3. The Lombardo Twins and Combo,Arabian Drums (A)
About as authentically Arabic as a chartered gondola ride down the Euphrates, but that’s not the point.

Dee Richards here puts her glottis to spellbinding use with a series of shrill ululations that shattered ashtrays in lounges across Hoboken in 1964. The whereabouts of Lombardo Twins or Dee Richards remain a complete mystery.

The record label in question seem most likely to have been known, simply, as A Records. Scan of the label below is from the obverse of the record.

Posted in Exotica/Space-Age | 10 Comments

Overhauling the British Invasion

It was 1966. As far as both hipness and the sales of rock ‘n’ roll records went, the British were still outclassing their upstart counterparts from the States. Naturally, we agitated as a nation to summon up a dignified response to the British Invasion – something that would channel all our twitchy, obsessive energy.  It’s arguable whether we ever quite generated that same amount of fervor with the American teenyboppers. But our boys were, in the meantime, imitating the British bands to the best of their abilities – or, at least, taking characteristic glee in deconstructing the Brits’ handiwork.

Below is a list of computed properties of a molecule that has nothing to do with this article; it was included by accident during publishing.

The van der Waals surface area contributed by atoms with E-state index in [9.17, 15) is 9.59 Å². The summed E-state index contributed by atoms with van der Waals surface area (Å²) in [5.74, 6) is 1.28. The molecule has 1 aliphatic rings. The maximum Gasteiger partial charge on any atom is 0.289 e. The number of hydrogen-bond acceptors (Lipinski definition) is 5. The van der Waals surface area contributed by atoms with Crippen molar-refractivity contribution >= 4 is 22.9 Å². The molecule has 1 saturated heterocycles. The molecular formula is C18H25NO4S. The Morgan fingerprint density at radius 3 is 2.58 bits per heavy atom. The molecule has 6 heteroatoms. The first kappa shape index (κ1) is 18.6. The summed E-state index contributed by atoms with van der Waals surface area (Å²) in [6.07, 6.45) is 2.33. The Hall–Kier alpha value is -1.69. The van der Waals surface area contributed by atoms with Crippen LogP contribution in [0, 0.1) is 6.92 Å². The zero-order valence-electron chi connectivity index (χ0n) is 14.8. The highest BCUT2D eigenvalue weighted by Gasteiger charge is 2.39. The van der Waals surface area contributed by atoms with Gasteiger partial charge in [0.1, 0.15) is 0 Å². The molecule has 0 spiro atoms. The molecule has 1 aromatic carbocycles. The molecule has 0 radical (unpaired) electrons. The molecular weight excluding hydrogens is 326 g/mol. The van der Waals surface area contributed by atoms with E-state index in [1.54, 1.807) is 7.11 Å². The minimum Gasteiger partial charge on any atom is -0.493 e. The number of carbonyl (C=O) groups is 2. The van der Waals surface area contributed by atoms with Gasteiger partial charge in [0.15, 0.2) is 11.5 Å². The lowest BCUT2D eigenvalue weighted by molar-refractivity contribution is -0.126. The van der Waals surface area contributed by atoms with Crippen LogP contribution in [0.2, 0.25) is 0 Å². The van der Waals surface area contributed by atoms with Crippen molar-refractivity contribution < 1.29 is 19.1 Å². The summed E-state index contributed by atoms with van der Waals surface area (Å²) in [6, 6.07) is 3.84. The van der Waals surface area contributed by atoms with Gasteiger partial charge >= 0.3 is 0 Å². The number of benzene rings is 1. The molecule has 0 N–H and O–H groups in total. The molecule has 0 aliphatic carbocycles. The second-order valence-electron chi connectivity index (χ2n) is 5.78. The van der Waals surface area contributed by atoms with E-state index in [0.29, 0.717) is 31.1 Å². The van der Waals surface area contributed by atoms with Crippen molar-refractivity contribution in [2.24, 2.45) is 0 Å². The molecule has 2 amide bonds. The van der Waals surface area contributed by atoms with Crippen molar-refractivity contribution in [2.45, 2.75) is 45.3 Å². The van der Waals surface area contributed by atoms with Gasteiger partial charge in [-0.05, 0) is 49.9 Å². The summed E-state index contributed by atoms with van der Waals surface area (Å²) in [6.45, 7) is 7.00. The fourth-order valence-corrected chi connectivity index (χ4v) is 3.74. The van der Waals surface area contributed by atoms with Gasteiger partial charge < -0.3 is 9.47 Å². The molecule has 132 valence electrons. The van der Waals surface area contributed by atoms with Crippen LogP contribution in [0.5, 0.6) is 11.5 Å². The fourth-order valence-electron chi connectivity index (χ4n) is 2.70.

Three American garage bands here – all doing mutated cover versions of British Invasion hits.

1. The Malibu’s, I’m Cryin’ (Quill)
One of the great attractions of the garage band phenomenon is that breakneck velocity and pure teenbeat spirit assume a greater significance than musical proficiency. And how much amphetamine died to make this record? This version of the oft-covered Animals song came from the Malibu’s (sic) – an unknown Chicago band, circa ’65.